Let us consider a judge of the District or the Circuit Court who is applying for a position in the next court in the hierarchy of courts. Why, in Heaven's name, should the application received from such a judge who had made it because the Minister insisted on it being made be sent to be vetted by some so-called consultant who would report to the commission on his or her findings on the suitability of the judge? That is reprehensible and grotesque at any level. What would this consultant say about a District Court judge? What would an outsider say - that the judge was unsuitable? What would an outsider say about a Circuit Court judge - that he or she was unsuitable? Would they winnow them out and say they were not good enough for consideration and that the commission should not look at them? The same applies to a Circuit Court judge in looking for a High Court position, to a High Court judge in looking for a Court of Appeal position or to a Court of Appeal judge in looking for a Supreme Court position. Why have a situation where an outside expert would look at applications and start to put ticks and an X on them, ruling them suitable or unsuitable in a preliminary report to the commission? I cannot imagine any circumstance in which that would be done.

The Minister may talk about the best cow in the dairy herd kicking over the pail-----

"Bucket" was the word used.

We hope the Senator does not kick the bucket.

The Minister seems to think I am trying to drive at some general exemption for members of the Judiciary from consideration by outside experts of their suitability in any application and I am. If he is talking about narrowing it down to specific appointments - he says he is of a mind to accommodate this in a Report Stage amendment - I would like him to indicate the specific appointments or types of appointment he thinks he could accept such an exemption?

I refer to the people who have applied for promotion. Whatever about the Government not knowing about his or her application, the individual applicant would certainly know.

I do not know if it is impossible to contemplate a situation where such a person might take legal action and force discovery of the reasons he or she was disbarred. If the person was told that he or she was useless as a judge, or was an old drunkard or something like it, he or she could take an action for libel. I do not believe that is beyond the bounds of possibility. Perhaps my esteemed colleague Senator McDowell might enlighten me on whether this scenario is a possibility. If an individual had put his or her name forward and was refused on the grounds of being inappropriate, could he or she take an action to force discovery and then a libel action? I would be very interested in knowing the answer to that question. It would expose the Government to a risk.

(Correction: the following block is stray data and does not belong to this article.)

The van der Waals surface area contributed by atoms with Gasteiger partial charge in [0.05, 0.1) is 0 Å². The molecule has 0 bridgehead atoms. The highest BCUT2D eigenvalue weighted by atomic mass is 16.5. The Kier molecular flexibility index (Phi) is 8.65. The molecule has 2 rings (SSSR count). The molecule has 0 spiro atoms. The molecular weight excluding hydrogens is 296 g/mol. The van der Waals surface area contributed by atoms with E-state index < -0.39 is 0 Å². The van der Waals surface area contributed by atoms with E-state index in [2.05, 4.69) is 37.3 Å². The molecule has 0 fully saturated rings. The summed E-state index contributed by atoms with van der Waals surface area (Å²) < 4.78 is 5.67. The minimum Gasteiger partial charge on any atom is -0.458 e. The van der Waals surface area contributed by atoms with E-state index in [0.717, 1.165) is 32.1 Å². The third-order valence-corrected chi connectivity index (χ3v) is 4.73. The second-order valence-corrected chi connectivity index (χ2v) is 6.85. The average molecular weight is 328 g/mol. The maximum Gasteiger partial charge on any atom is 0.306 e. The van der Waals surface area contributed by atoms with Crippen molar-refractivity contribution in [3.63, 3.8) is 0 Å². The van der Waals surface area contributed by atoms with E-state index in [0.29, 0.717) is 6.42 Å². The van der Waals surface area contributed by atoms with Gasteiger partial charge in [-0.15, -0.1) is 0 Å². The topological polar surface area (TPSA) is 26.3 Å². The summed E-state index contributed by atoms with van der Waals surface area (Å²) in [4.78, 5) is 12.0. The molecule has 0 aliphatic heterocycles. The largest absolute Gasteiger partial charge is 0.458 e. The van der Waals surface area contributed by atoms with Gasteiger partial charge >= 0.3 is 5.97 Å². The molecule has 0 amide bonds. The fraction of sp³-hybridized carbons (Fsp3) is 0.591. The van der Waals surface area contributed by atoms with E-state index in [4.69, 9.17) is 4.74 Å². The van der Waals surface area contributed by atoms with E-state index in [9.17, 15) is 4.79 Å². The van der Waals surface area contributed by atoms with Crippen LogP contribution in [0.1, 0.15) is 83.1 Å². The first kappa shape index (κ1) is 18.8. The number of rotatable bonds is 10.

I am grateful to Senator Norris for his kind words, but I defer to him in matters of the law of defamation because sometimes he has more experience of it than I do.

Very successful.

I am talking about more practical experience of it. I do not believe the law of libel would be the issue. I do, however, believe there could be a judicial review if some member of the Judiciary was to find that he or she had been reported on adversely by an outside expert to the judicial appointments commission by whatever means. Taking Senator Norris' point seriously, any such report would occasion qualified privilege. It is very unlikely, therefore, that any action for defamation would lie. For there to be a challenge to the judicial appointments commission's procedures, it is quite possible that a judge whose application was farmed out to a third party for a preliminary examination would seek to discover this or make some argument based on his or her premature rejection in a report to the commission. The Minister has said he would see it applying to a narrower category of appointments. I would like him to indicate the narrower category he would be willing to accommodate in his proposed Report Stage amendment that would exempt sitting members of the Judiciary from being vetted by third party strangers in this way.